The Message, September 25, 2022: "Pursue Righteousness," 1 Timothy 6:6-19

The Message, September 25, 2022: "Pursue Righteousness," 1 Timothy 6:6-19

Author: Rev. Scott W. Cousineau
September 27, 2022


“Pursue Righteousness”
A Message by Rev. Scott W. Cousineau
1 Timothy 6:6-19

“We hold these truths to be self-evident, that all men are created equal, that they are endowed by their Creator with certain unalienable Rights, that among these are Life, Liberty and the pursuit of Happiness.”

Anyone that grew up in the United States … and likely many of those who did not … are familiar with those words. We grew up reciting them. We learned them in our U.S. History Class or our Civics Class. These are among the opening words from our Declaration of Independence, and they are foundational words for us as a country. We are especially fond of the final three words … the “pursuit of happiness.”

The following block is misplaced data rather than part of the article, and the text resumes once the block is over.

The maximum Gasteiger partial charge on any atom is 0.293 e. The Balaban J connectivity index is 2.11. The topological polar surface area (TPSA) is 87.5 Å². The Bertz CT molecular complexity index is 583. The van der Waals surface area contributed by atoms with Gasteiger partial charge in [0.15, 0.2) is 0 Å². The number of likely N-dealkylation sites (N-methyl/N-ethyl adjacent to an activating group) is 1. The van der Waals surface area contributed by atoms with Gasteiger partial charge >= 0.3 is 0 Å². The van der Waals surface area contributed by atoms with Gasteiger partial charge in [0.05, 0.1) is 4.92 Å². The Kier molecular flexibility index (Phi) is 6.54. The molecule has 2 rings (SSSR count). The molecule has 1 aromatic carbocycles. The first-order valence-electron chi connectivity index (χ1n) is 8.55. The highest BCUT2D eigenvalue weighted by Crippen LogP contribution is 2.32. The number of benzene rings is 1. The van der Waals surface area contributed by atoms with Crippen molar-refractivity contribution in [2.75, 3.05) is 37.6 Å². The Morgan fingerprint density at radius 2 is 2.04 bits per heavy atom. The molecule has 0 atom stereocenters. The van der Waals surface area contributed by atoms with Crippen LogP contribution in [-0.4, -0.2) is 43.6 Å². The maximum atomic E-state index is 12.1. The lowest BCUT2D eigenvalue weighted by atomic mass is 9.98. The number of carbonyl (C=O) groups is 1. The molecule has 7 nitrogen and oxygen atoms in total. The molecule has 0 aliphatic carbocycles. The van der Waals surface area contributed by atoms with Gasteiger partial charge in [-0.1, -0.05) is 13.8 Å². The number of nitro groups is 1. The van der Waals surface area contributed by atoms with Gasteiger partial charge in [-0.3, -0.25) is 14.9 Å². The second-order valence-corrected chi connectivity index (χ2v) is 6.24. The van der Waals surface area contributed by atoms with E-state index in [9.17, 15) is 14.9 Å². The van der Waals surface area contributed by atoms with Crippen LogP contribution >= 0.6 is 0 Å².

Over the last two hundred years, we have gotten pretty good at the pursuit of happiness. Well … some of us have.

What does the pursuit of happiness look like? How is it made manifest in our lives and in our country? It varies for different people.

For some, the pursuit of happiness is the pursuit of objects … toys, gadgets, cars, boats, bigger houses, etc.

For others, the pursuit of happiness is the pursuit of experiences …. trips, vacations, lavish meals.

And for still others, the pursuit of happiness is made manifest in the pursuit of riches … bigger paycheck, larger dividends. The more that I have the happier I will be.